A few days ago the Guardian published an extract of Philip Hensher’s book “The Missing Ink” which asks the question what role handwriting still has in the age of Twitter and texting.
It hit me that we are at a moment when handwriting seems to be about to vanish from our lives altogether…
Do you remember the times we used to sit in school, playing with our fountain pens, gnawing on our pencils to remember a certain word or express that idea lingering on the tip of the tongue?
When we compare this way of writing with typing on a keyboard the latter seems almost sterile. Instead of making circular movements with our wrist, shifting our body to give letters and words their unique slants, we are now whacking at keys in a linear fashion. The smooth connecting of loops and angles forming letters has given way to a staccato of disconnected consonants and vowels.
It would be a miracle if this didn’t have any effect on the way we express ourselves.
We have surrendered our handwriting for something more mechanical, less distinctively human, less telling about ourselves and less present in our moments of the highest happiness and the deepest emotion.
I’ve never been subjected to an analysis of my handwriting (except by elementary teachers) but apparently graphology is still a big thing when hiring employees, for the simple reason that it reveals more about our personality and character than anything else.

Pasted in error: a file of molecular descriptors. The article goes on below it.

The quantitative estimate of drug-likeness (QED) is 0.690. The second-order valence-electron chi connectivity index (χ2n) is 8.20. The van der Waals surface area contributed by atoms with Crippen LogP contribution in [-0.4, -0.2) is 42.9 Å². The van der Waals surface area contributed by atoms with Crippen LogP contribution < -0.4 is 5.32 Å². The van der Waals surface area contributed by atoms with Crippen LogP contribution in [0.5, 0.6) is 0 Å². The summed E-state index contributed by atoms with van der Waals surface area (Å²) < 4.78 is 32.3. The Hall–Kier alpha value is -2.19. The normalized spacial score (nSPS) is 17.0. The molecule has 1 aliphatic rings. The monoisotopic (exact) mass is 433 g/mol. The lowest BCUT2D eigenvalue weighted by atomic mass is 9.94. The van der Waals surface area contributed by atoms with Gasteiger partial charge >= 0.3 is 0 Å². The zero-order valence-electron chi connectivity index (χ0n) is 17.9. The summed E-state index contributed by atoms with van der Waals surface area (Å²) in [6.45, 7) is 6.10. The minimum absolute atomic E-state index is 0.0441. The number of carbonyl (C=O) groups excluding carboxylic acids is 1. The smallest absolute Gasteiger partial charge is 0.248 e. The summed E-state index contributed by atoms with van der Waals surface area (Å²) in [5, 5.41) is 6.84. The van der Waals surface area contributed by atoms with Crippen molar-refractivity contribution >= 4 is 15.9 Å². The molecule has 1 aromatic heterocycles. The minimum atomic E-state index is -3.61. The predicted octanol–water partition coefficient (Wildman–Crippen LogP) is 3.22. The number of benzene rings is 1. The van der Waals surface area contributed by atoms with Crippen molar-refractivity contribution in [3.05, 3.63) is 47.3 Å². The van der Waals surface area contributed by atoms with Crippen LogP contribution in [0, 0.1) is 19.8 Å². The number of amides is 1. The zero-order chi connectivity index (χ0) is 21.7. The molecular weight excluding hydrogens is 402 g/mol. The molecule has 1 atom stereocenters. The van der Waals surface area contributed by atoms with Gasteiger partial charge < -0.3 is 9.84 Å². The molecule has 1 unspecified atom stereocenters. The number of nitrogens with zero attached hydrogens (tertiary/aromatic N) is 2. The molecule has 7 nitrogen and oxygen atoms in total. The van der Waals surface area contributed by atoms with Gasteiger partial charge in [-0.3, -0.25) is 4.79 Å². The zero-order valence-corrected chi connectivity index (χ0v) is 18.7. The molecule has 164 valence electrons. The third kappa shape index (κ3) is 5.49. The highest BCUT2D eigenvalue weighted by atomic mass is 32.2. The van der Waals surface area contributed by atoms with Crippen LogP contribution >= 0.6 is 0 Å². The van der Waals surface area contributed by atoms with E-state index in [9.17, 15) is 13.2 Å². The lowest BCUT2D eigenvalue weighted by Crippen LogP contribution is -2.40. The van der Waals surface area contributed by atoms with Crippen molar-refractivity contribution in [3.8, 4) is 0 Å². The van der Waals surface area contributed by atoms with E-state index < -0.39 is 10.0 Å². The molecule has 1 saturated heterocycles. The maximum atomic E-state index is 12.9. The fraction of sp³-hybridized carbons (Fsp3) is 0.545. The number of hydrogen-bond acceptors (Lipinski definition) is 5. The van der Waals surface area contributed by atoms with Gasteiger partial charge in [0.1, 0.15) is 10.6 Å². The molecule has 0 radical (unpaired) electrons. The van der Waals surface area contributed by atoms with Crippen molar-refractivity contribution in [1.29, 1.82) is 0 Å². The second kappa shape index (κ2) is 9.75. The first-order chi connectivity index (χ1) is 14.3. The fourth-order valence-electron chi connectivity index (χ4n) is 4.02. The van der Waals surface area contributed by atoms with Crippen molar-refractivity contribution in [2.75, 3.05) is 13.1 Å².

Handwriting is what registers our individuality, and the mark which our culture has made on us. It has been seen as the unknowing key to our souls and our innermost nature. It has been regarded as a sign of our health as a society, of our intelligence, and as an object of simplicity, grace, fantasy and beauty in its own right.
Can a tweet or status update, no matter how witty, replace this kind of personal mark?
We’re all typing on the same keyboards, the same devices, and I sometimes wonder if the more we try to be different, we just become more similar.
Reclaim Your Script
As Hensher says, “handwriting is good for us. It involves us in a relationship with the written word that is sensuous, immediate and individual.”
Even if it doesn’t serve a function anymore (most official communication doesn’t require handwriting) it might still be a good idea to simply pick up a pen once in a while and write a few words. And as I’m writing this, I wonder why nobody has tried yet to create a Twitter of handwriting. Would people refuse to use it? Are we simply too lazy? Or are we maybe afraid of the clues our writing might reveal about ourselves?
In the last few weeks I was assisting in the production of a book about Hebrew Handwriting, and I was amazed by the simple joy of tracing shapes on paper. In a way the foreign shapes of Cursive Hebrew allowed me to re-experience that magic moment when I first learned to write in my native language. It certainly does put one in a different space, compared to typing.
If you want to find out more about this project, see also Eti’s release note here.